The FCC will a congressionally-mandated deadline to deliver a national broadband plan, today asking Congress for a four-week extension to more hold more briefings and gain additional input. more
Archive of the Independent Category
Vice President Joe Biden announced the recipients of the first $182 million in broadband stimulus grants today (just 9% of the first round of funding and 2% of the overall total) in Dawsonville, Ga.
The 18 projects included in the winners being announced today will benefit 17 states and have already been matched by more than $46 million in private funding, the White House said.
Though the administrators of the program promised to announce the first round of winners this month, the White House said today those announcements — pertaining to $2 billion in awards — will be spread out over the next 75 days. Of the $182 million in funds being announced today, $129 million will come from the National Telecommunications and Information Administration, and $54 million will come from the Rural Utilities Service.
The awards announced today include: more
BendBroadband, a family-owned cable and broadband provider serving Bend, Ore., is claiming to have launched the nation’s fastest wireless data service, with speeds averaging between 6 and 8 megabits per second and reaching 15 Mb/s “under optimal conditions.”
The company is delivering those speeds with an HSPA+ (High Speed Packet Access Plus) wireless broadband network that is upgradable to Long Term Evolution (LTE).
The company is supplying users with WiFi-enabled modems for home networks along with a USB device to access its network “virtually anywhere in Central Oregon.” It plans to launch a “feature-rich” residential telephony service next year. more
Qwest Communications (NYSE: Q) “could become a target of rural wireline consolidation,” according to UBS analyst John Hodulik. “Despite its much larger size, we believe Qwest could become a takeover candidate” for CenturyLink (NYSE:CTL) or even Windstream (NASDAQ:WIN), he said in a research note this week. Piper Jaffray analyst Chris Larsen made a similar observation earlier this month.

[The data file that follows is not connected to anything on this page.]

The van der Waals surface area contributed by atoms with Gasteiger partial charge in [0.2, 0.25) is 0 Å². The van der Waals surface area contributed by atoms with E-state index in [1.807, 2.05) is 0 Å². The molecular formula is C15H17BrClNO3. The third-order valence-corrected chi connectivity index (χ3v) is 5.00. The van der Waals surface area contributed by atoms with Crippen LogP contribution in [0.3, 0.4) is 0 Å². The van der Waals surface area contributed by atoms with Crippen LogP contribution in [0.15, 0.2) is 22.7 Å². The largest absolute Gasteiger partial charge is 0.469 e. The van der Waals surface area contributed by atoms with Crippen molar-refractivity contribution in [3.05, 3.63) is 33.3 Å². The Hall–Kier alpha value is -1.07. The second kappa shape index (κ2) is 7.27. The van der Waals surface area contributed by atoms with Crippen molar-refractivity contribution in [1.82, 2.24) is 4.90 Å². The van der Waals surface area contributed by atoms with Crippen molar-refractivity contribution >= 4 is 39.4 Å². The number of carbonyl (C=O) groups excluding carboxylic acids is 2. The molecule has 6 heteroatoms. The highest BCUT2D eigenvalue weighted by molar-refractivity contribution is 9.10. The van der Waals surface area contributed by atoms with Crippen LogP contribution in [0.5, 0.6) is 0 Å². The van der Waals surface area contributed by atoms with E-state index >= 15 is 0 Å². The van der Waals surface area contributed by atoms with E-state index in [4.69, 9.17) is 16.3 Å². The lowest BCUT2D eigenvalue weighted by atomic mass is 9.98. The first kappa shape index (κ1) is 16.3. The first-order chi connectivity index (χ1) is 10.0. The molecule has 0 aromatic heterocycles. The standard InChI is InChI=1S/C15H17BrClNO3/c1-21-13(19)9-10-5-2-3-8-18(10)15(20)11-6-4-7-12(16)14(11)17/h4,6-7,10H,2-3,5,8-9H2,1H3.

A deal like that is easier to imagine after CenturyTel’s purchase of much-larger Embarq this year. And it would probably have to wait until CenturyLink or Windstream had integrated their newly acquired assets – perhaps the middle of next year, Hodulik said. Both CenturyLink and Windstream have indicated they’re not done yet with M&A.
But Hodulik’s prediction is 180 degrees from those made by other analysts this spring, when Qwest was reportedly exploring selling off its long-haul network. Funds from such a sale could have allowed the carrier to roll up other rural carriers, analysts said at the time. But a sale never took place.
Allied Wireless, a subsidiary of Massachusetts-based Atlantic Tele-Network (NASDAQ:ATNI), is building a new headquarters in Little Rock, Ark., the company announced today along with plans to hire 200 to 250 workers at the new location.
Allied was created to operate wireless assets acquired by Atlantic that had been divested as part of Verizon Wireless’s acquisition of Alltel. Atlantic had previously hinted that it might choose Little Rock to set up its new base of operations, in part because hundreds of layoffs following Verizon’s acquisition have left a ready pool of available talent there.
In September, 13-year Alltel veteran Frank O’Mara was named to lead the acquired business, which includes 800,000 subscribers in Georgia, South Carolina, North Carolina, Illinois, Ohio and Idaho.